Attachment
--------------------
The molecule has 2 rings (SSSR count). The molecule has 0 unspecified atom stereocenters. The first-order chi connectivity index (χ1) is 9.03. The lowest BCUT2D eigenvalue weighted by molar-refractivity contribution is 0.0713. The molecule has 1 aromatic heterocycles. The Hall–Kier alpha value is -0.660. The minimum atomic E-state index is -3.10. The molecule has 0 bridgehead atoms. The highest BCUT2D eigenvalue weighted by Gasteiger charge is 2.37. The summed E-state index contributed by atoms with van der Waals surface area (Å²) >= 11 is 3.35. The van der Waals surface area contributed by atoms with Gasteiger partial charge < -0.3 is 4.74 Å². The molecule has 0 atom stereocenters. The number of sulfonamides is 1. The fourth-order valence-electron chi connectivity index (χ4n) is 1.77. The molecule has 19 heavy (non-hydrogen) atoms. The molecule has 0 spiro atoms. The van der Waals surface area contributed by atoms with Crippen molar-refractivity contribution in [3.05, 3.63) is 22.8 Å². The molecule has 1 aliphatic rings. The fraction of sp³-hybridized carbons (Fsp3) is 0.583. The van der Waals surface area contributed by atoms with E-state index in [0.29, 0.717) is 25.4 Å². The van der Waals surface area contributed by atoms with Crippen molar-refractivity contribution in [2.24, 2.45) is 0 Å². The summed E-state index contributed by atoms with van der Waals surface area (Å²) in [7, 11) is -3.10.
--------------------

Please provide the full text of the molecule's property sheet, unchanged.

The molecule has 2 rings (SSSR count). The molecule has 0 unspecified atom stereocenters. The first-order chi connectivity index (χ1) is 9.03. The lowest BCUT2D eigenvalue weighted by molar-refractivity contribution is 0.0713. The molecule has 1 aromatic heterocycles. The Hall–Kier alpha value is -0.660. The minimum atomic E-state index is -3.10. The molecule has 0 bridgehead atoms. The highest BCUT2D eigenvalue weighted by Gasteiger charge is 2.37. The summed E-state index contributed by atoms with van der Waals surface area (Å²) >= 11 is 3.35. The van der Waals surface area contributed by atoms with Gasteiger partial charge < -0.3 is 4.74 Å². The molecule has 0 atom stereocenters. The number of sulfonamides is 1. The fourth-order valence-electron chi connectivity index (χ4n) is 1.77. The molecule has 19 heavy (non-hydrogen) atoms. The molecule has 0 spiro atoms. The van der Waals surface area contributed by atoms with Crippen molar-refractivity contribution in [3.05, 3.63) is 22.8 Å². The molecule has 1 aliphatic rings. The fraction of sp³-hybridized carbons (Fsp3) is 0.583. The van der Waals surface area contributed by atoms with E-state index in [0.29, 0.717) is 25.4 Å². The van der Waals surface area contributed by atoms with Crippen molar-refractivity contribution in [2.24, 2.45) is 0 Å². The summed E-state index contributed by atoms with van der Waals surface area (Å²) in [7, 11) is -3.10.